I haven't really enjoyed the X-Men since the early 1980s. Basically, they stopped being interesting once Marvel realized that they were popular and began replicating the formula ad nauseum in a crass money grab. Even Grant Morrison's famed run on the title seemed pretty lukewarm to me (heresy, I know). When I do pick up an X-book these days (which is rare), the story inevitably seems to be either a) an incomprehensible mishmash starring indistinguishable characters and Wolverine, or b) powerful-badguy-declares-war-on-all-mutants. X-Men: Children of the Atom takes the second approach; and I nearly couldn't bring myself to read it as it really felt like the same old story I've read dozens of times. As it turns out, I largely skimmed the larger story and focused on what made the book different: writer Joe Casey fleshes out the characters of the original X-Men in their seminal adventure.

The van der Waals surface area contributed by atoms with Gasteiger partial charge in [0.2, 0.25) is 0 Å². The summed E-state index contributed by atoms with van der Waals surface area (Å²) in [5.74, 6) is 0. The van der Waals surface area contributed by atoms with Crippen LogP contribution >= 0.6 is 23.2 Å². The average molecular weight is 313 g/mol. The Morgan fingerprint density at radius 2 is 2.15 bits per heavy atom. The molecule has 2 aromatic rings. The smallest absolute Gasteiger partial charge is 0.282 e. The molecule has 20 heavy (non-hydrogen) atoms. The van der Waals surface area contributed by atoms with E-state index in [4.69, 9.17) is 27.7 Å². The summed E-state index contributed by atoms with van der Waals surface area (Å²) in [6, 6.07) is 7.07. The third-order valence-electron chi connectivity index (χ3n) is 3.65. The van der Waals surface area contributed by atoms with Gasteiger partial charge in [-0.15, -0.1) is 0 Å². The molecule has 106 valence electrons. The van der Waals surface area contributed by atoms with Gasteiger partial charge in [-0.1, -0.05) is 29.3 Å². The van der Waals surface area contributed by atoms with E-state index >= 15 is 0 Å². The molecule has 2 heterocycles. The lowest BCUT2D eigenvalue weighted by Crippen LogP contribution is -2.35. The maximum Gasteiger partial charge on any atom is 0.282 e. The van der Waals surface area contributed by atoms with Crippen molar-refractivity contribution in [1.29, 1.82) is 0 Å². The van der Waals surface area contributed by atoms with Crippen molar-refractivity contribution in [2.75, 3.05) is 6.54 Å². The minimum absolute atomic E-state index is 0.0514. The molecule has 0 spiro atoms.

I've always seen the X-Men as older than I am. That was true in the early 1980s, but while I've aged, they really haven't. So it was interesting to see Scott, Hank, and company as actual teenagers who are trying to figure out what's happening to themselves---something normally shown in a panel or two before the action begins. Granted, there are still some pretty ridiculous moments (Scott can't seem to realize that he can blast his captor with the eye beams that are causing him trouble), but overall I just enjoyed getting character development a little more rounded than "I'm dark and complicated."
While I've never been a big fan, Steve Rude does a nice job on artwork, although it seems he has to cram a lot of information on the page. It would have been nice to see him have a little more room to breathe. Personally, I would have jettisoned the whole bad guy angle (there's an incredible amount of time spent on what is essentially an idea that X-Men fans already understand).
If you are interested in the X-Men, Children of the Atom is worth a look if only because it manages to pull a rabbit out of a over-worn hat.